Jubilant we come back to our home-on-wheels, supper is in a new spot, a mile down the hill from our last. This new place is equally lovely but lacks other vans and local ‘deposits’. So, Stan gets to wander on a much longer leash, find sticks to chew and have thrown for him. All is well with the world. Tomorrow, we have tickets for the Caminito de Ray to walk the gorge, and are planning to go back in the morning for the longest route I’ve ever climbed (35m) that’s three grades up from today’s achievement…
Communication is a wonderful thing. I’ve written about it before. About the value of asking questions over the merits of making assumptions. Had I done this, we’d have been climbing earlier, before the bus was due to take us to the start of the Caminito del Ray, for the walk we’ve been wanting to do for days.
Instead of climbing, then lunching, then Caminito-ing. We spend ages getting sorted, then finding a parking place for the van, then discovering that the walk has been cancelled due to high wind.
The sun is out though…
We ‘rock’ up at the crag (pun, geddit?!) to find lots of Europeans and one American couple crowded round our easy’ area of routes. Chatting becomes a lot easier as soon as we openly state that Brexit is a disaster and we wish we had the political constitution of the countries represented by the climbers around us. The US couple declare that their country is, just about, more screwed than ours. All nationalities present agree: the US is marginally worse than the UK, Europe is clearly better and on this basis, cordial relations are established.
Belayed by M, I do 5a route (equivalent to HVS or an easy Extreme1 climb if on trad) – the kind of warm up I’d run up at the indoor wall at home). It feels ok. I’m umming and arring about what to do next when M points out that the 6a (E2) route is now free and why don’t I just do that instead?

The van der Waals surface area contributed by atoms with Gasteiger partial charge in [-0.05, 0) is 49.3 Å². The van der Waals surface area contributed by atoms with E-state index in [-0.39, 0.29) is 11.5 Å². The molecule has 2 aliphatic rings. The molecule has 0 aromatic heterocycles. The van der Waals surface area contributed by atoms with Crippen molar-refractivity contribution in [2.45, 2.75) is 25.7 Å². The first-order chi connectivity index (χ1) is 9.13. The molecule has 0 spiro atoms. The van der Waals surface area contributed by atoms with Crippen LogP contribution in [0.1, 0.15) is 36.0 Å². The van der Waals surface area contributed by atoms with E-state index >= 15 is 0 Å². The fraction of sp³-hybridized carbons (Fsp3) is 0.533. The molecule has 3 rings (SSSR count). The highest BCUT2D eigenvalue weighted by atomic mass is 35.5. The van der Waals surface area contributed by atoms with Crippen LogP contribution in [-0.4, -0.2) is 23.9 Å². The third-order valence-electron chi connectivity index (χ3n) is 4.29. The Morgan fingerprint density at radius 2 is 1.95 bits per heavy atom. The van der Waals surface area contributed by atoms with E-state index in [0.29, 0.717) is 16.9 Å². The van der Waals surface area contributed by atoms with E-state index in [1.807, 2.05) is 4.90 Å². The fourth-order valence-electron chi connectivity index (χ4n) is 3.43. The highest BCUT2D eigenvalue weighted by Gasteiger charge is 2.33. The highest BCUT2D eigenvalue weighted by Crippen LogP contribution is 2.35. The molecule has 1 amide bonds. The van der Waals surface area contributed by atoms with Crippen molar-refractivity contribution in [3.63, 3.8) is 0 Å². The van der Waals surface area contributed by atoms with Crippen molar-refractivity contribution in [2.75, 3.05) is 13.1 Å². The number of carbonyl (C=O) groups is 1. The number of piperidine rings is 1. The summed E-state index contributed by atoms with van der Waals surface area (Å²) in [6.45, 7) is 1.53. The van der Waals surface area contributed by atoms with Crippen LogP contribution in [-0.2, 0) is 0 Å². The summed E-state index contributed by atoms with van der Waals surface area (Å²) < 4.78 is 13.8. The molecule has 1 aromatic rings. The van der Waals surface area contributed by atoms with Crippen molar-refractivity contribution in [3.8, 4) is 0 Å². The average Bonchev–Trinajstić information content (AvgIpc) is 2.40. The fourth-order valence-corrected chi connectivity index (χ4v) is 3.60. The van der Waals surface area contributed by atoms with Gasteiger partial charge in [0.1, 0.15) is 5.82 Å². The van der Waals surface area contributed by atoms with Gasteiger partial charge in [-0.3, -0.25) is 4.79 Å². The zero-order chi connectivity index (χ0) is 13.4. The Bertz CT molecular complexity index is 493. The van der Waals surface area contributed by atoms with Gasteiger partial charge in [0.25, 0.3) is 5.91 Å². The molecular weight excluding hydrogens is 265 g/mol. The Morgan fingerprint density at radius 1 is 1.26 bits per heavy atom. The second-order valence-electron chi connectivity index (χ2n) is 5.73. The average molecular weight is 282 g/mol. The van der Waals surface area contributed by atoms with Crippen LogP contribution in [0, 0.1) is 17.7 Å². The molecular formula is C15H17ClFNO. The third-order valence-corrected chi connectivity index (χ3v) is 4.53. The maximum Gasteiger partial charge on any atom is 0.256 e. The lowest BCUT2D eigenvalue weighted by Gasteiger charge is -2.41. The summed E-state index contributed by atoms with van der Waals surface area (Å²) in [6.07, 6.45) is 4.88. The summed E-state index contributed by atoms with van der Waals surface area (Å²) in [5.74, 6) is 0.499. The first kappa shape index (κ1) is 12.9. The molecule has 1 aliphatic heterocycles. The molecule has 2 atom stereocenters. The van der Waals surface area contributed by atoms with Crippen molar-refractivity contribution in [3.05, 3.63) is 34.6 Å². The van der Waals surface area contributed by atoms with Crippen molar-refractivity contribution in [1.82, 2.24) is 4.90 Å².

30 minutes and 35 metres later, I am as triumphant as Stan with a new plastic bottle. Yah-bloody-hoo. At last, I’m getting my ‘head’ back, letting go of debilitating fears and finally, finally, climbing again.
It was wonderful. I’m incredibly grateful, for the opportunity ,for the support that M offers me in attempting the things I want to acheive, for this whole trip.
We’re going to come back another trip for Caminito del Ray. Our journey has effectively carved Spain into two parts. The Western reaches and Portugal will have to be done next time. This visit, we’re going to head East, inland, to hold onto as much warmth as we can, before facing the chilly North.
Yes, next time.
We’ve learnt a lot about ourselves and the van in the past six weeks.
- The hand-luggage sized lockers (excluding footwear and toiletries) have too many things in them, we could have done with ½ what we’ve brought
- Our elasticated washing lines have been fabulous. Today, only today, we discover that the cab’s ceiling handles make a great indoor washing line holders for stuff that’s not quite finished outside. This means that our living quarters don’t end up like a laundry room
- We haven’t, not once, thought that this was too much, too little, or not comfortable. 42 days coming up and we’re mourning our last 24 days. We could do this for longer – next time
- There’s a million places we haven’t been yet…